Evidence of 1982 SDCC…

This cache of pictures from the 1982 San Diego Comic Con recently posted to Flickr by Alan Light show off some then-living cartooning legends like Eisner, Kirby, & Caniff, but most of all I’m impressed by how classy everyone looks!  I thought the 80s were supposed to be ugly…

1982 San Diego Comic-Con

Barb Rausch & Terry Beatty at 1982 San Diego Comic-Con, Photo by Alan Light

Seriously though, this is a really neat collection of images.  “Digitization” is a big buzz word in library science these days, referring to the scanning of analog materials to put them online and increase accessibility in our digital age, so this is a great example of a one-man venture in that process…  Can’t imagine going through boxes of old pictures to scan them  😛

Also, Terry Beatty‘s Wikipedia page has already been updated to include this picture; increased resource retrieval at work!

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Opera in the Garden

In the midst of finals, I missed the first of only two performances by Gotham Chamber Opera of a rarity in a unique & appropriate site-specific setting…

Cherry Blossoms at Brooklyn Botanic Garden, 1941

Cherry Blossoms at Brooklyn Botanic Garden, 1941; Image from Brooklyn Public Library

La Hija de Rappaccini by the now late Mexican composer Daniel Catán was based on a play by Mexican Nobelist Octavio Paz in turn based on a story by American slut-shamer Nathaniel Hawthorne.  A scientist keeps his daughter locked in a garden where she’s exposed to his poisonous plants and acquires their deadly touch herself.

Gotham Chamber Opera‘s production is set outdoors, at the Brooklyn Botanic Garden; very cute no?  There’s just one more performance next Monday, so here’s a review from Parterre.

Also, the first image comes from the cool new collaborative photo collection sharing site, Brooklyn Visual Heritage, which brings together archival image collections from the Brooklyn Library, Museum, and Historical Society.  Hours of fun, and plenty of lovely pics too!

Rat Pack Rigoletto on PBS Tomorrow

Enrico Caruso in Rigoletto, 1903

Enrico Caruso in The Met’s Rigoletto, 1903, photo by Aimé Dupont

This new, Las Vegas-set Met Opera production of Verdi‘s 1851 opera Rigoletto is a far cry from earlier Met productions, including the 1903 season-opener where celebrated Italian tenor Enrico Caruso made his house debut as the Duke of Mantua.  It was an important debut, so the Met archives have a whole article devoted to it, with lots of fun anecdotes and primary documents.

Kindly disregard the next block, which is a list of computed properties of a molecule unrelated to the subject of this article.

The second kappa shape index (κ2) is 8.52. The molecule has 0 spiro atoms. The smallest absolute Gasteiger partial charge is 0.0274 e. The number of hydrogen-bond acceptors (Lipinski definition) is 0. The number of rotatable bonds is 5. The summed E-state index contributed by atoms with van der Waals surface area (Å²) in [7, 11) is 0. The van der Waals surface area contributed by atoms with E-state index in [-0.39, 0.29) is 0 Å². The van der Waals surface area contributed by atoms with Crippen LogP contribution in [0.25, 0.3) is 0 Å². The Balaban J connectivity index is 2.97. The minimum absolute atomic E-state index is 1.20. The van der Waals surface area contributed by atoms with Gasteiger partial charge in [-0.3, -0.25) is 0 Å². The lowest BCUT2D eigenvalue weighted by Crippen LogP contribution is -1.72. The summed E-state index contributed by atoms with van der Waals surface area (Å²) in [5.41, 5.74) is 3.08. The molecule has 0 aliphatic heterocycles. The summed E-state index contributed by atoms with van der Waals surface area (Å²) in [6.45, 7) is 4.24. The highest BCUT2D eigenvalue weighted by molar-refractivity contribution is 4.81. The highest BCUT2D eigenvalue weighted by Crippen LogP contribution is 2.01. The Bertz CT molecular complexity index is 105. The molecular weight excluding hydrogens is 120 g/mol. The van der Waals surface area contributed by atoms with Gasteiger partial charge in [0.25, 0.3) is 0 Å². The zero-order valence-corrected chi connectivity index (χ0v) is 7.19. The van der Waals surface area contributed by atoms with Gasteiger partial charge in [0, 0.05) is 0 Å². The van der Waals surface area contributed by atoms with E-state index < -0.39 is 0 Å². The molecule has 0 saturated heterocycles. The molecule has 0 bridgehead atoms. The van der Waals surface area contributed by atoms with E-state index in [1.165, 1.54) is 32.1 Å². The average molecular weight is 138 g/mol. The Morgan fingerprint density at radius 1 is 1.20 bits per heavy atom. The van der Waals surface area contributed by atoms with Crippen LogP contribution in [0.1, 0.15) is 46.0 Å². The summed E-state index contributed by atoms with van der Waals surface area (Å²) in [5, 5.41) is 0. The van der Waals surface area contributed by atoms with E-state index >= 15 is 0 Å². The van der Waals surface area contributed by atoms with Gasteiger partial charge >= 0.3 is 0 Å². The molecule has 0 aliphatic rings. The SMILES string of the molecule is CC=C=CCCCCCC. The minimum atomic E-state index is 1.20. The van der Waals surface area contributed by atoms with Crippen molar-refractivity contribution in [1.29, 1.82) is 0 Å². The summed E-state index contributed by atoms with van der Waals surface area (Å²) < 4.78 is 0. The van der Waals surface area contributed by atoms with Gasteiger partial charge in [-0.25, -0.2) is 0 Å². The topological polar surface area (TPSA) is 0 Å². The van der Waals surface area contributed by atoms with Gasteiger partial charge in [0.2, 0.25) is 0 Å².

[youtube http://www.youtube.com/watch?v=Zzk5YLH4oxo&w=350&h=300]

Did you know there have been 9 different productions of Rigoletto at the Met?  Just one of the fun (if you’re me, at least) things you can learn on The Met’s online archives, which I am learning to love.  New productions are very well-documented, with plenty of production and rehearsal photos.

Rigoletto at the Met in 2012

Met Rigoletto 2012, photo by Ken Howard, copyright Metropolitan Opera

PBS will show the Met Opera‘s new production of Rigoletto tomorrow at 9 pm, with a repeat airing on Sunday at 12:30 in New York.  Check your local listings.

Depuis le Library Conference

 

So I’m going to a conference today about libraries and I’m reading up on the speakers, and oh wait, what’s this, one of them works at the freakin’ Metropolitan Opera Library!!!  Tanisha Mitchell, a 2013 Library Journal Mover & Shaker, works as a music librarian in three different NY libraries, and get this, she sings opera too!  That profile on her includes a link to an unlisted YouTube video of her singing “Depuis le Jour” from Gustave Charpentier‘s 1900 opera Louise…  so here’s Leontyne Price performing the same aria at the Hollywood Bowl in 1958:

 

Oh man, I am going to have to geek out about opera with her…